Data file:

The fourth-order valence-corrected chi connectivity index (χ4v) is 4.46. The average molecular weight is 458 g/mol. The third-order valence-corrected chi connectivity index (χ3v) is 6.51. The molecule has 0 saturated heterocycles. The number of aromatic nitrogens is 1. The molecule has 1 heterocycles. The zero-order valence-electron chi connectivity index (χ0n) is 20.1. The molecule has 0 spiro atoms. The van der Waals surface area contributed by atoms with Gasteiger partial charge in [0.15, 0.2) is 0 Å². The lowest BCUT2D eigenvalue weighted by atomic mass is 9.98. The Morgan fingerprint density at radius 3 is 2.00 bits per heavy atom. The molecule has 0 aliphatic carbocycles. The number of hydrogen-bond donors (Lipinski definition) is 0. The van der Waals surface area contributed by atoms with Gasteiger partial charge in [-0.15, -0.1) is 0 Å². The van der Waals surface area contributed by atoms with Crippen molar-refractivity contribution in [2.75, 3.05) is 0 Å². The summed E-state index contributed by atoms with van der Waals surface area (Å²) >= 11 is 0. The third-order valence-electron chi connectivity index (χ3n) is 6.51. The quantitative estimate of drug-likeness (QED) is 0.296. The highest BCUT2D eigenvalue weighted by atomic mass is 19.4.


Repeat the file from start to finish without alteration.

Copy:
The fourth-order valence-corrected chi connectivity index (χ4v) is 4.46. The average molecular weight is 458 g/mol. The third-order valence-corrected chi connectivity index (χ3v) is 6.51. The molecule has 0 saturated heterocycles. The number of aromatic nitrogens is 1. The molecule has 1 heterocycles. The zero-order valence-electron chi connectivity index (χ0n) is 20.1. The molecule has 0 spiro atoms. The van der Waals surface area contributed by atoms with Gasteiger partial charge in [0.15, 0.2) is 0 Å². The lowest BCUT2D eigenvalue weighted by atomic mass is 9.98. The Morgan fingerprint density at radius 3 is 2.00 bits per heavy atom. The molecule has 0 aliphatic carbocycles. The number of hydrogen-bond donors (Lipinski definition) is 0. The van der Waals surface area contributed by atoms with Gasteiger partial charge in [-0.15, -0.1) is 0 Å². The van der Waals surface area contributed by atoms with Crippen molar-refractivity contribution in [2.75, 3.05) is 0 Å². The summed E-state index contributed by atoms with van der Waals surface area (Å²) >= 11 is 0. The third-order valence-electron chi connectivity index (χ3n) is 6.51. The quantitative estimate of drug-likeness (QED) is 0.296. The highest BCUT2D eigenvalue weighted by atomic mass is 19.4.